Mount Everest is as deadly as ever, but the climbers keep coming

At an altitude of about 7,000 metres, your fingernails turn blue from low blood-oxygen levels. At 8,000 metres, if not sooner, unconditioned climbers can go no further.
Without supplemental oxygen in the so-called “death zone,” most lose consciousness after just a few minutes. Temperatures are far below freezing.
It’s clear from all the reports of extreme-altitude mountaineering that the human body isn’t made for such harsh, airless regions. Nevertheless, every year hundreds of people subject themselves to the dangerous rigours of treks to the top of the world.
This year, the Nepalese Department of Tourism has issued a record 375 climbing permits to foreigners for the 8,848-metre Mount Everest, the world’s highest mountain, which straddles the border of Nepal and the Chinese autonomous region of Tibet. The climbers will be accompanied by about 400 Nepalese Sherpa guides.
The number of climbers is particularly high this year because many have been unable to climb in recent years due to treacherous conditions. In 2014, an icefall killed 16 Sherpas; and in 2015, an earthquake-triggered avalanche reportedly took 22 lives on the mountain, most of them at Everest Base Camp.
A total of six climbers have been reported killed so far this climbing season, although the number was briefly thought to be 10 when Sherpa rescuers found four bodies that were later determined to have lain on the mountain since last year.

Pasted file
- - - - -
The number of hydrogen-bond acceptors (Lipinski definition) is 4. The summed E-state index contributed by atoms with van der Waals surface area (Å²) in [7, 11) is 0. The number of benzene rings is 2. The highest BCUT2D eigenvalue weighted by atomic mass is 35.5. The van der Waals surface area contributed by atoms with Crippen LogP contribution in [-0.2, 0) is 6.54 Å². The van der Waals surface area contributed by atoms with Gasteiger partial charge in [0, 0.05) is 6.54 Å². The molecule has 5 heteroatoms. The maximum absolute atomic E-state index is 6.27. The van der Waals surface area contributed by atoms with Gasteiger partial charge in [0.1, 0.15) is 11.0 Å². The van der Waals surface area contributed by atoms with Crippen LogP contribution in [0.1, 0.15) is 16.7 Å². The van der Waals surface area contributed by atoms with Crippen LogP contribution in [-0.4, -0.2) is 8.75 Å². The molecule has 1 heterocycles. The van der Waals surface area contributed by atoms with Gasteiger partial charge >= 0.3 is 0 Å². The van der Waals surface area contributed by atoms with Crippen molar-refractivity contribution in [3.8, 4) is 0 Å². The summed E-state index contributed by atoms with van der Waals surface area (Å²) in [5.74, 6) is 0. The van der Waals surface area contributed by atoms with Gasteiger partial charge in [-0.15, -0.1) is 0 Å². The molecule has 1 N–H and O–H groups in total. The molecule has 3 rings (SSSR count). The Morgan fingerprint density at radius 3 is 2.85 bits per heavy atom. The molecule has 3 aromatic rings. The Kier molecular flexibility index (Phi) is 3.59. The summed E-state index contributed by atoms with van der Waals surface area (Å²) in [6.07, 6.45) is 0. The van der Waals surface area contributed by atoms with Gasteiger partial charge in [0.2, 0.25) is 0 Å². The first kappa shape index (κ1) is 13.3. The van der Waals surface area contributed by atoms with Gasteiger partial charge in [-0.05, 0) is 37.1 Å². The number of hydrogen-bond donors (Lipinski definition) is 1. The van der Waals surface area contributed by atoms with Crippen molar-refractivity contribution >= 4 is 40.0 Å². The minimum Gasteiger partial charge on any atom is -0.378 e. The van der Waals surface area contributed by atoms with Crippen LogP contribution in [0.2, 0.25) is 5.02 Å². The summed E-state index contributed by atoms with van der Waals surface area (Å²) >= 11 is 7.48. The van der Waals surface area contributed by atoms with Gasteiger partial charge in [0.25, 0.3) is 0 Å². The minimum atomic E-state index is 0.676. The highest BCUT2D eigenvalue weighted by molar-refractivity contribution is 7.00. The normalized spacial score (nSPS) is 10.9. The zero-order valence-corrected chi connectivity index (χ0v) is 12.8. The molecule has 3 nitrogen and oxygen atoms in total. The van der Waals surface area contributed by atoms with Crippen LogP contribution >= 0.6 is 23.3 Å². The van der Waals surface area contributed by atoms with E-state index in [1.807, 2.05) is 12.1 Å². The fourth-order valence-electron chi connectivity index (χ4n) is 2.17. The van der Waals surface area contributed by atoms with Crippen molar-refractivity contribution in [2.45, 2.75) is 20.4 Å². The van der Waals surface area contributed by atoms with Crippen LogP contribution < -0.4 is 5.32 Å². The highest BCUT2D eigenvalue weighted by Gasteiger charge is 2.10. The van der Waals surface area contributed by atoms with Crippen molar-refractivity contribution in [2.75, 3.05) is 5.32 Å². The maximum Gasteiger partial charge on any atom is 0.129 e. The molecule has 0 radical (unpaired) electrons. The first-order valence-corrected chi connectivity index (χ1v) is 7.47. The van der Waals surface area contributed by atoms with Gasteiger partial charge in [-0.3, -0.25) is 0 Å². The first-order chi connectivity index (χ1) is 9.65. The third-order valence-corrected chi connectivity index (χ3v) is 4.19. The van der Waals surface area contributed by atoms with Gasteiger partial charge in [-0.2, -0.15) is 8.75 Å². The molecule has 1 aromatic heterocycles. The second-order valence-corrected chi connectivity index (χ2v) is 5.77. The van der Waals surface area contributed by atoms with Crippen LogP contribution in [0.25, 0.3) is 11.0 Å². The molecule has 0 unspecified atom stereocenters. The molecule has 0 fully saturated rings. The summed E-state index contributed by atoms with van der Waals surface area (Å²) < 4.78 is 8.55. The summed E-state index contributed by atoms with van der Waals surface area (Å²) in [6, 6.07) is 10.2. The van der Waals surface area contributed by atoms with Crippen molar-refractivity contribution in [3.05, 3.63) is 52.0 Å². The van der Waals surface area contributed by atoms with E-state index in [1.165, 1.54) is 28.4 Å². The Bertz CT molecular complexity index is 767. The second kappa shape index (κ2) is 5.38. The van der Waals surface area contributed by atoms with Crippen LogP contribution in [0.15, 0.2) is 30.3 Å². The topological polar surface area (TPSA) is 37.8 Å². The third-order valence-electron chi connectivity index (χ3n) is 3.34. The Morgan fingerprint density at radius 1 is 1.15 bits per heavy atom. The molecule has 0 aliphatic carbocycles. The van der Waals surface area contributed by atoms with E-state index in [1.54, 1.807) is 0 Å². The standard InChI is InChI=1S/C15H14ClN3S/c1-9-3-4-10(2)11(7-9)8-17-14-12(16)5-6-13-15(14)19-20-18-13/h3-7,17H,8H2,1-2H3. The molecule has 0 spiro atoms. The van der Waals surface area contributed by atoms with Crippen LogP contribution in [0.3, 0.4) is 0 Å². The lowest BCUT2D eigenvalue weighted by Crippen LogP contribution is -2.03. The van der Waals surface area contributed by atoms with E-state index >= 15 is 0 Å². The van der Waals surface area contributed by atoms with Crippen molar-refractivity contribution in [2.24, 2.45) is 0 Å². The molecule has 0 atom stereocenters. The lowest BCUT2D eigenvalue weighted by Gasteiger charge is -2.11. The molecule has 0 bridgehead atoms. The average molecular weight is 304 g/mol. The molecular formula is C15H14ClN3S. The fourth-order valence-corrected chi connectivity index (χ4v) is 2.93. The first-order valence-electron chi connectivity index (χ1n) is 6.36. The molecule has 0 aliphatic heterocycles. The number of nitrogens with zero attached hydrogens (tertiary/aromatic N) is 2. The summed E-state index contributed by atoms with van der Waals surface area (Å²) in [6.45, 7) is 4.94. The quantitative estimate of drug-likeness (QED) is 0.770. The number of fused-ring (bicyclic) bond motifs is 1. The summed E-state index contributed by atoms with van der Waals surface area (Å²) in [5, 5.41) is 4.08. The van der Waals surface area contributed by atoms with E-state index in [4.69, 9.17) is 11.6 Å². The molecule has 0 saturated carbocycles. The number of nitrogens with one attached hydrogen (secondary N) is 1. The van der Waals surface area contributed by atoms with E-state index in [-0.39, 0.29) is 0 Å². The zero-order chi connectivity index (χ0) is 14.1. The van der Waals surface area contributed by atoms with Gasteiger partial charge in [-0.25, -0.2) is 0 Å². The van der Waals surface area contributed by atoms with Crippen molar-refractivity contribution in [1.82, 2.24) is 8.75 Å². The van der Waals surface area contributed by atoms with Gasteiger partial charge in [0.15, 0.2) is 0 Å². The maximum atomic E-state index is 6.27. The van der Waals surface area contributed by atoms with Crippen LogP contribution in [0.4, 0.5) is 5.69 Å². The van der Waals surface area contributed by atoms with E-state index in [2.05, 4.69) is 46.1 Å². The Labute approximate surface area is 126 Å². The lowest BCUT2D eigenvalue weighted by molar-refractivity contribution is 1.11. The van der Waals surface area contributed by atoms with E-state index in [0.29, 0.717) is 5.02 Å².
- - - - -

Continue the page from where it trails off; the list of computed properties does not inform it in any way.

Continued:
“The rescuers found the dead climbers in their tents at Camp IV while looking for another body,” says Gyanendra Shrestha, a Nepalese tourism ministry official. At an altitude of about 7,950 metres, Camp IV is the last major camp before climbers begin their final ascent to the summit.
“The terrain is constantly changing due to heavy snowfall at such high altitudes,” notes Kapindra Rai, programme officer of the Everest Pollution Control Committee. “And the thin air makes heavy physical exertion nearly impossible. So it’s not surprising when bodies aren’t found for a very long time – or not at all.”
What is surprising is that a famous feature of Mount Everest, the Hillary Step, a rocky outcrop about 12 metres high and last major obstacle on the main route to the summit, may now be gone.
Some climbers say the nearly vertical rock face, named after the New Zealander Sir Edmund Hillary, who in 1953 along with the Sherpa Tenzing Norgay became the first to scale the mountain, may have collapsed in the 2015 Nepal earthquake.
Other climbers have disputed this, however, saying deep snow cover and poor visibility have merely masked the outcrop. At the time of writing, neither Nepal’s tourism ministry nor its main mountaineering association have made an official statement on the matter. — dpa

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